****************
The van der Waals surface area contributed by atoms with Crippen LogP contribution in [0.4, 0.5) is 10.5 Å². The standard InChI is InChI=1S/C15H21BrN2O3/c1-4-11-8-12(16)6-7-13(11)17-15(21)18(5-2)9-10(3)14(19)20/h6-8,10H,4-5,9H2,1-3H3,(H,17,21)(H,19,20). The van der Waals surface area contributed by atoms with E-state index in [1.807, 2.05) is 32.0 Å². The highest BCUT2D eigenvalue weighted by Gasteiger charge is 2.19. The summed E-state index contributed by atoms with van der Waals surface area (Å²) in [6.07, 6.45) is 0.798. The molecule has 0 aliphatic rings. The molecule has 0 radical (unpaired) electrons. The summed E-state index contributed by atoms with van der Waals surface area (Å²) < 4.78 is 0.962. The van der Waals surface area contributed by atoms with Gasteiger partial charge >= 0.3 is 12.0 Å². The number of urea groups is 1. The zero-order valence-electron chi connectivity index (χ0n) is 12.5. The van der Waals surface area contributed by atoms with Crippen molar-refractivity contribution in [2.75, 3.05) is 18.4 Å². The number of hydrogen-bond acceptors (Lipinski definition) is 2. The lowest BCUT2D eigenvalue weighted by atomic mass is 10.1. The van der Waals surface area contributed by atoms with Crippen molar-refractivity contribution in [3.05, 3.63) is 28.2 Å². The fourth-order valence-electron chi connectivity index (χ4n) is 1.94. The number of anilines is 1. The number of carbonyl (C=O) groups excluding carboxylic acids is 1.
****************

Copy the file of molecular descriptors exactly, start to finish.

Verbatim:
The van der Waals surface area contributed by atoms with Crippen LogP contribution in [0.4, 0.5) is 10.5 Å². The standard InChI is InChI=1S/C15H21BrN2O3/c1-4-11-8-12(16)6-7-13(11)17-15(21)18(5-2)9-10(3)14(19)20/h6-8,10H,4-5,9H2,1-3H3,(H,17,21)(H,19,20). The van der Waals surface area contributed by atoms with E-state index in [1.807, 2.05) is 32.0 Å². The highest BCUT2D eigenvalue weighted by Gasteiger charge is 2.19. The summed E-state index contributed by atoms with van der Waals surface area (Å²) in [6.07, 6.45) is 0.798. The molecule has 0 aliphatic rings. The molecule has 0 radical (unpaired) electrons. The summed E-state index contributed by atoms with van der Waals surface area (Å²) < 4.78 is 0.962. The van der Waals surface area contributed by atoms with Gasteiger partial charge >= 0.3 is 12.0 Å². The number of urea groups is 1. The zero-order valence-electron chi connectivity index (χ0n) is 12.5. The van der Waals surface area contributed by atoms with Crippen molar-refractivity contribution in [2.75, 3.05) is 18.4 Å². The number of hydrogen-bond acceptors (Lipinski definition) is 2. The lowest BCUT2D eigenvalue weighted by atomic mass is 10.1. The van der Waals surface area contributed by atoms with Crippen molar-refractivity contribution in [3.05, 3.63) is 28.2 Å². The fourth-order valence-electron chi connectivity index (χ4n) is 1.94. The number of anilines is 1. The number of carbonyl (C=O) groups excluding carboxylic acids is 1.